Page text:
SIG3, 598 D 10–16.
Articles and books end with a bibliography in alphabetical order by last name of first author and in chronological order by year of publication under each author.
Where there are several multi-author entries for the same lead author, these are ordered alphabetically according to the surname of the second (or even, if necessary, third) author, not chronologically.
Abbreviations of titles of well-known periodicals and standard reference works should be used, and should follow the list of www.ajaonline.org (Author Guide/AJA Abbreviations).
The full citation of a book or monograph should comprise the following: author’s last name and initial(s), co-authors (if any), year of publication, title of work including subtitle (both title and subtitle in italics), and (within brackets, not italics) name of the series or collection with volume number, and place of publication. The name of the series or collection is given only if the volumes are numbered. The number of the edition should be given in connection with the year of publication by means of a small, superscript number. Where ‘Main author’s surname + et al.’ would be used in the footnotes, in the bibliography all authors’ names must be given. Where US state names are given, do not use the abbreviation but write out in full.
Ahlberg, G. 1971. Prothesis and ekphora in Greek Geometric art (SIMA, 32), Göteborg.
Cook, R.M. 19973. Greek painted pottery, London & New York [placed alphabetically].
Wells, B. 1983. Asine II. Results of the excavations east of the Acropolis 1970–1974, Fasc. 4. The Protogeometric period, Part 2. An analysis of the settlement (ActaAth-4º, 24:4:2), Stockholm.
The full citation of an edited volume (collection of articles, Festschrift, conference proceedings or the like) should comprise the following elements: editor’s/editors’ name(s) followed by “ed.” or “eds.”, year of publication, title of volume including subtitle (both title and subtitle in italics), name of series or collection (within brackets, not italics), and place of publication.
Wallensten, J. & M. Haysom, eds. 2011. Current approaches to religion in ancient Greece. Papers presented at a symposium at the Swedish Institute at Athens, 17–19 April 2008 (ActaAth-8º, 21), Stockholm.
The full citation of an article in a periodical should comprise the following elements: author’s last name and initial(s), year of publication, title of the article within single inverted commas, the full or abbreviated name of the journal (italics), the volume number in Arabic numerals (for legibility, not Roman. See below for exceptions), and first and last page numbers of the article. Long articles in encyclopaedias can be treated as articles.
Pakkanen, P. 2011. ‘Is it possible to believe in a syncretistic god? A discussion on conceptual and contextual aspects of Hellenistic syncretism’, OpAthRom 4, 125–141.
Demakopoulou, K., N. Divari-Valakou, P. Åström & G. Walberg 1996. ‘Excavations in Midea 1994’, OpAth 21, 13–32.
Karo, G. 1937. ‘Tiryns’, RE VI A:2 (1937), 1453–1467.
The full citation of an article in a collection, which is not a periodical, but a Festschrift, a volume of miscellanea, conference proceedings or the like, should comprise the following elements: author’s last name and initial(s), year of publication, title of the article within single inverted commas, the word “in” followed by the title of the volume (italics), name of the series or collection (if applicable, within brackets, not italics), “ed.” or “eds.” followed by editor’s/editors’ name(s) with initial(s), place of publication, and page numbers of the article. The collection in which the article appears will not get its own separate entry in the bibliography unless it is specifically cited in the text and/or footnotes.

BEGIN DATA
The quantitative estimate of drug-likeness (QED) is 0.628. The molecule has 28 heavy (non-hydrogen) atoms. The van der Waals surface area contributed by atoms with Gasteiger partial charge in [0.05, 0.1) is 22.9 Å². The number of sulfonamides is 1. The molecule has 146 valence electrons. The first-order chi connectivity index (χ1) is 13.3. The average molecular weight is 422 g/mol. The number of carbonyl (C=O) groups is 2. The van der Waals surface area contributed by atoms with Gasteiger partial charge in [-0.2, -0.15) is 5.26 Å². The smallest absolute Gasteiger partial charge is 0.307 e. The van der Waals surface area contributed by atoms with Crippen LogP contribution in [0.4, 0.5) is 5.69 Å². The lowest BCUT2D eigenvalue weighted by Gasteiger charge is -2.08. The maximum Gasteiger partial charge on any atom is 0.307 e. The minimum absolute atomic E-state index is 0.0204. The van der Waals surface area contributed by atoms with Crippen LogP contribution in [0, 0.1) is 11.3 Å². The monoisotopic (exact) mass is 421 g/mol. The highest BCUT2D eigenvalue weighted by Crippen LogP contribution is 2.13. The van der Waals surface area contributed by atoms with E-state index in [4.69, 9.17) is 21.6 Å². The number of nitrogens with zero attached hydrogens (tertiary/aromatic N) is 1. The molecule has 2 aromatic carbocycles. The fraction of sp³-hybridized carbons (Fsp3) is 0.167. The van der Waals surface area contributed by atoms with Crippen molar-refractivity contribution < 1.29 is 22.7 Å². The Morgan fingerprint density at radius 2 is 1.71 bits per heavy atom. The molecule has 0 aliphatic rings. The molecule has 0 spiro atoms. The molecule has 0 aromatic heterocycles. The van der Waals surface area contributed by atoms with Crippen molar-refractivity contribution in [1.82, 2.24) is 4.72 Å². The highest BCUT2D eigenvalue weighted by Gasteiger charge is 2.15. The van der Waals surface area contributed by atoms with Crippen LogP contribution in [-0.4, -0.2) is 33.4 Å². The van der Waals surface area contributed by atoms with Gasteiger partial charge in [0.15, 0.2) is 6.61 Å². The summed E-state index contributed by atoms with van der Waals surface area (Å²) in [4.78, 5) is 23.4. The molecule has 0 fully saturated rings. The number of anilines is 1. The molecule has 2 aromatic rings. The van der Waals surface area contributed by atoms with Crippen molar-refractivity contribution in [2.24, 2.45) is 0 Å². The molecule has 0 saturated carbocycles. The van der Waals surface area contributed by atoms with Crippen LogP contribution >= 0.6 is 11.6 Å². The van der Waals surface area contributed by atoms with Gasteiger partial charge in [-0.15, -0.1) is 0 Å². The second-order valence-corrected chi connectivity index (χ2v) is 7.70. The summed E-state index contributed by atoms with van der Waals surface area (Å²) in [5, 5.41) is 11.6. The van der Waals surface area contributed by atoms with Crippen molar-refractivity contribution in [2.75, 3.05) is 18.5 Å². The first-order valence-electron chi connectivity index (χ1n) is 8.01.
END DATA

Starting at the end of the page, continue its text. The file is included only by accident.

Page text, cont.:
Caskey, M.E. 1990. ‘Thoughts on Early Bronze Age hearths’, in Celebrations of death and divinity in the Bronze Age Argolid. Proceedings of the Sixth International Symposium at the Swedish Institute at Athens (ActaAth-4º, 40), eds. R. Hägg & G.C. Nordquist, Stockholm, 13–20.
Detienne, M. 1989. ‘The violence of wellborn ladies: Women in the Thesmophoria’, in The cuisine of sacrifice among the Greeks, eds. M. Detienne & J.-P. Vernant, transl. P. Wissing, Chicago, 129–147.
Voigtländer, W. 1973. ‘Zur Chronologie der spätmykenischen Burgen in Tiryns’, in Tiryns VI, Mainz, 241–266.
Zevi, F. 1998. ‘Culti “claudii” a Ostia e a Roma: qualche osservazione’, in Le province dell’Impero. Miscellanea in onore di Maria Floriani Squarciapino (= ArchClass 49, 1997), Roma, 435–471. (This is a volume in a periodical.)
When a volume of a periodical was printed after the year for which it was published, the actual year of publication should be given within brackets preceded by the abbreviation pr. (= printed) or publ. (= published).
Verdelis, N.M. 1963 (pr. 1965). ‘Neue geometrische Gräber in Tiryns’, AM 78, 1–62.
When there are two or more works by the same author from one and the same year, these works will be distinguished by the letters a, b, c, etc. after the year.
Åström, P. 1998a. ‘An altar to an unknown god at Hala Sultan Tekke’, JPR 11–12, 4–6.
Åström, P. 1998b. ‘Alfred Westholm 1904–1996. Minnesteckning’, in Minnestal hållna på högtidsdagarna 1996–1998, Kungl. Vetenskaps-och Vitterhets-Samhället Göteborg, Göteborg, 39–42.
Roman numerals should be avoided. They are to be used only
(a) to cite the volumes of modern works (especially excavation reports, such as Corinth, Kerameikos, Tiryns) and the volumes of collections (such as IG, CIL, CAH, RE) in connection with which the use of Roman numerals has become established practice. Volume numbers should not be italicized.
(b) to give references to works in which pages or plates are numbered with both Roman and Arabic numerals. In all other cases Arabic numerals are to be preferred.
Titles of books and articles should not be capitalized. Only such words as are normally capitalized in ordinary text should be capitalized in a title, such as “Bronze Age”, “Hellenistic”, “Archaic”, “the Roman Empire” and so on.
For unpublished Ph.D. theses etc.:
Bloggs, J. 1999. Pseudoarchaeology and the myth of Atlantis, Ph.D. thesis, University of Oxford.
For citation of electronic sources, pages on the internet, CD-ROMs and similar electronic publications, see http://www.ajaonline.org/submissions/references (under Sample References to Electronic Media). The date of accession is not needed.
Guidelines regarding spelling, use of italics, foreign words and phrases, punctuation, use of capitals, numbering, dates, abbreviations etc. is detailed in the ECSI Style Guide.
[The Guide for contributors were last revised in November 2016.]